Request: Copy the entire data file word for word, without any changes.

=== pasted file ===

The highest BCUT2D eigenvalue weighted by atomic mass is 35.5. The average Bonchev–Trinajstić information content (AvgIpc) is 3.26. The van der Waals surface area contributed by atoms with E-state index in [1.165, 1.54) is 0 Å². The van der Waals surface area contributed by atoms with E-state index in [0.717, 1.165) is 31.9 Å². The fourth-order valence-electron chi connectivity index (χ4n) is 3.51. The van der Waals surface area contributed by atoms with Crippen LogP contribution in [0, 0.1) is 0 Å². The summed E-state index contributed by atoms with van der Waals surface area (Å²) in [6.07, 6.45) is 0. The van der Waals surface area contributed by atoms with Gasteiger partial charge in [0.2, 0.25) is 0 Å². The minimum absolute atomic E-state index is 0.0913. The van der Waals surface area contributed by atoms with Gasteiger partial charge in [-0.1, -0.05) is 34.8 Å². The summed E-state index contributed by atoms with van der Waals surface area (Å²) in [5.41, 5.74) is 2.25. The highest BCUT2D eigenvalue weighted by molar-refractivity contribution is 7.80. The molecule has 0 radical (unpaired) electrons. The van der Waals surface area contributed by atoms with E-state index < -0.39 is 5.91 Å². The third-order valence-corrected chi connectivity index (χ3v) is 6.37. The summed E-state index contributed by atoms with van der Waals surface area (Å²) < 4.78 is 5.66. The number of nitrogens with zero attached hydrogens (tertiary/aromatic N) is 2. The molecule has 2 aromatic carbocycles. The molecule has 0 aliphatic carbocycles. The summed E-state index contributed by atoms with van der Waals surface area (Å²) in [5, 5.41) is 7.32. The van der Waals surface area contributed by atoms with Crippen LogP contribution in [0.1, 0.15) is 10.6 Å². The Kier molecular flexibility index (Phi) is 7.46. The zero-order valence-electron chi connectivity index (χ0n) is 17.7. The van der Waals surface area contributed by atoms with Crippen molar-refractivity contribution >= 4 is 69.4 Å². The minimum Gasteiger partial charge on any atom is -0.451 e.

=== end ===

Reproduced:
The highest BCUT2D eigenvalue weighted by atomic mass is 35.5. The average Bonchev–Trinajstić information content (AvgIpc) is 3.26. The van der Waals surface area contributed by atoms with E-state index in [1.165, 1.54) is 0 Å². The van der Waals surface area contributed by atoms with E-state index in [0.717, 1.165) is 31.9 Å². The fourth-order valence-electron chi connectivity index (χ4n) is 3.51. The van der Waals surface area contributed by atoms with Crippen LogP contribution in [0, 0.1) is 0 Å². The summed E-state index contributed by atoms with van der Waals surface area (Å²) in [6.07, 6.45) is 0. The van der Waals surface area contributed by atoms with Gasteiger partial charge in [0.2, 0.25) is 0 Å². The minimum absolute atomic E-state index is 0.0913. The van der Waals surface area contributed by atoms with Gasteiger partial charge in [-0.1, -0.05) is 34.8 Å². The summed E-state index contributed by atoms with van der Waals surface area (Å²) in [5.41, 5.74) is 2.25. The highest BCUT2D eigenvalue weighted by molar-refractivity contribution is 7.80. The molecule has 0 radical (unpaired) electrons. The van der Waals surface area contributed by atoms with E-state index < -0.39 is 5.91 Å². The third-order valence-corrected chi connectivity index (χ3v) is 6.37. The summed E-state index contributed by atoms with van der Waals surface area (Å²) < 4.78 is 5.66. The number of nitrogens with zero attached hydrogens (tertiary/aromatic N) is 2. The molecule has 2 aromatic carbocycles. The molecule has 0 aliphatic carbocycles. The summed E-state index contributed by atoms with van der Waals surface area (Å²) in [5, 5.41) is 7.32. The van der Waals surface area contributed by atoms with Crippen LogP contribution in [0.1, 0.15) is 10.6 Å². The Kier molecular flexibility index (Phi) is 7.46. The zero-order valence-electron chi connectivity index (χ0n) is 17.7. The van der Waals surface area contributed by atoms with Crippen molar-refractivity contribution >= 4 is 69.4 Å². The minimum Gasteiger partial charge on any atom is -0.451 e.